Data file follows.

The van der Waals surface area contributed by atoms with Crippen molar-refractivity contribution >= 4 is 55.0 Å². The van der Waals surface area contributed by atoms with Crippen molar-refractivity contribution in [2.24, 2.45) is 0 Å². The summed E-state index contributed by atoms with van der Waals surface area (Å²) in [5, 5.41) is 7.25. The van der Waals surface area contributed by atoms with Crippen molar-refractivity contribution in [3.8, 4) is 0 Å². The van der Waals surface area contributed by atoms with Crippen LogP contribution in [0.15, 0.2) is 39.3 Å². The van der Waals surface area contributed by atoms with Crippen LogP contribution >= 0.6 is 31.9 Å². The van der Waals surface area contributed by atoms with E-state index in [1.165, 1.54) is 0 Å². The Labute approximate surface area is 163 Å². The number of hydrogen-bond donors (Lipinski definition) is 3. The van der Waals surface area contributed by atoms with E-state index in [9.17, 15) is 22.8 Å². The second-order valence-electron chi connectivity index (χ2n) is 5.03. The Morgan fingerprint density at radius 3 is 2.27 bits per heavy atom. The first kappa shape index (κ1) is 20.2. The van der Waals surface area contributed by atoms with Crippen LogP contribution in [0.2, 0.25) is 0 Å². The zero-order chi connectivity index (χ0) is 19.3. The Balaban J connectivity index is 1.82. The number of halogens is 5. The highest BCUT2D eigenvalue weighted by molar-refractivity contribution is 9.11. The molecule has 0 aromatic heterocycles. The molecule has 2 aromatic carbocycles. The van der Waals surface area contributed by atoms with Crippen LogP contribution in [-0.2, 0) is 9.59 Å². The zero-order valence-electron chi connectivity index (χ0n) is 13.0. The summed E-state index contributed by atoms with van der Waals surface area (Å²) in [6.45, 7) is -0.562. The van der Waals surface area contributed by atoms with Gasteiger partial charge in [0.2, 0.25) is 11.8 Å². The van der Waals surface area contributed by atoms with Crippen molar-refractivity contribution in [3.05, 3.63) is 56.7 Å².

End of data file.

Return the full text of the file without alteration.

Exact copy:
The van der Waals surface area contributed by atoms with Crippen molar-refractivity contribution >= 4 is 55.0 Å². The van der Waals surface area contributed by atoms with Crippen molar-refractivity contribution in [2.24, 2.45) is 0 Å². The summed E-state index contributed by atoms with van der Waals surface area (Å²) in [5, 5.41) is 7.25. The van der Waals surface area contributed by atoms with Crippen molar-refractivity contribution in [3.8, 4) is 0 Å². The van der Waals surface area contributed by atoms with Crippen LogP contribution in [0.15, 0.2) is 39.3 Å². The van der Waals surface area contributed by atoms with Crippen LogP contribution >= 0.6 is 31.9 Å². The van der Waals surface area contributed by atoms with E-state index in [1.165, 1.54) is 0 Å². The Labute approximate surface area is 163 Å². The number of hydrogen-bond donors (Lipinski definition) is 3. The van der Waals surface area contributed by atoms with E-state index in [9.17, 15) is 22.8 Å². The second-order valence-electron chi connectivity index (χ2n) is 5.03. The Morgan fingerprint density at radius 3 is 2.27 bits per heavy atom. The first kappa shape index (κ1) is 20.2. The van der Waals surface area contributed by atoms with Crippen LogP contribution in [0.2, 0.25) is 0 Å². The zero-order chi connectivity index (χ0) is 19.3. The Balaban J connectivity index is 1.82. The number of halogens is 5. The highest BCUT2D eigenvalue weighted by molar-refractivity contribution is 9.11. The molecule has 0 aromatic heterocycles. The molecule has 2 aromatic carbocycles. The van der Waals surface area contributed by atoms with Crippen LogP contribution in [-0.2, 0) is 9.59 Å². The zero-order valence-electron chi connectivity index (χ0n) is 13.0. The summed E-state index contributed by atoms with van der Waals surface area (Å²) in [6.45, 7) is -0.562. The van der Waals surface area contributed by atoms with Gasteiger partial charge in [0.2, 0.25) is 11.8 Å². The van der Waals surface area contributed by atoms with Crippen molar-refractivity contribution in [3.05, 3.63) is 56.7 Å².